Lycoming County and Williamsport’s problems with heroin, such as dramatic rises in burglaries and violence, isn’t unique in a nation that is dealing with the same public health and law enforcement crisis.
“It’s not totally unique,” said Tony Sassano, a spokesman for the state Attorney General Kathleen Kane during a two-hour heroin summit at City Hall Friday.
Mayor Gabriel J. Campana invited Sassano and a host of other experts in their fields to share statistics and their solutions to the crisis.
Sassano, who became a police officer in 1979, working specifically on drug-related cases since 1989, said Pennsylvania is third highest in the nation in terms of heroin addicts, lagging behind California and Illinois.
“We’re 14th in the number of fatal overdoses,” he said. “We can’t arrest our way out of the problem,” Sassano said.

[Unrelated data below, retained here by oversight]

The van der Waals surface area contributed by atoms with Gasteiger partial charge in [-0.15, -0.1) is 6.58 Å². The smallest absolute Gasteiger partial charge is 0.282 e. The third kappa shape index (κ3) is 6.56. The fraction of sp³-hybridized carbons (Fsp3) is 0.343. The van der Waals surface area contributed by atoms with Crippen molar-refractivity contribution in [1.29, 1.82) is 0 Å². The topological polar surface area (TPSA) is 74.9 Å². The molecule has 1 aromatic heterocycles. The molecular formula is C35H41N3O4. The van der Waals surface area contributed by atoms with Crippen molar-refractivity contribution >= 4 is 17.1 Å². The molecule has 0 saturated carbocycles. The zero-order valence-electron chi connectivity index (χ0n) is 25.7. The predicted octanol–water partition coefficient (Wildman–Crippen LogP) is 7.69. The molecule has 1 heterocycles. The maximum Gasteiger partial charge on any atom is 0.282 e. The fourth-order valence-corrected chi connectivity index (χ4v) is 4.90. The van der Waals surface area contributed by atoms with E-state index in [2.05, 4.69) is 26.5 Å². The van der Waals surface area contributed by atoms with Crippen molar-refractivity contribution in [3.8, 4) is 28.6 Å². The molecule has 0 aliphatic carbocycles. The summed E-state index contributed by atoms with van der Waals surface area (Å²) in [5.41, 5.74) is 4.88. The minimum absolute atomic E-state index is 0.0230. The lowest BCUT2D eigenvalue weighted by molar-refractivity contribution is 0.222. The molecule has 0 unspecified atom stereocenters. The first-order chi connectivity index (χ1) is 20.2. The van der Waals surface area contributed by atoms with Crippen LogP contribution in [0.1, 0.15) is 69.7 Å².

Sassano said one solution is to get to students as early as fifth and sixth grades, warning them of the dangerous gateway drugs such as tobacco, alcohol and marijuana, which has lead many to become hooked on cocaine, pills and to try heroin.
Once that happens, it’s nearly impossible to stay away, he said. “Heroin is the most addictive drug known to man.”
County Coroner Charles E. Kiessling Jr. said his office and staff are witnesses to the results of the dealers murdering their clients. “You sell drugs and they die – you kill them,” he said, basically equating heroin to a deadly weapon.
Lycoming County Judge Marc F. Lovecchio, one of two judges handling criminal cases in court, said the caseload of users has become prolific.
“If anybody wants to see the extent of heroin come to my courtroom Thursday,” Lovecchio said of the day probation and parol violators appear before him.
“Ninety-percent are using heroin or opiates,” he said. And, Lovecchio said, none say they didn’t start with pills, cocaine or other drugs.
Lovecchio became emotional sharing a story of a woman 7-months-pregnant who went before him after using heroin for a third time. “She’s sitting in jail,” Lovecchio said. “That is the only way we can ensure she won’t kill herself or her baby.”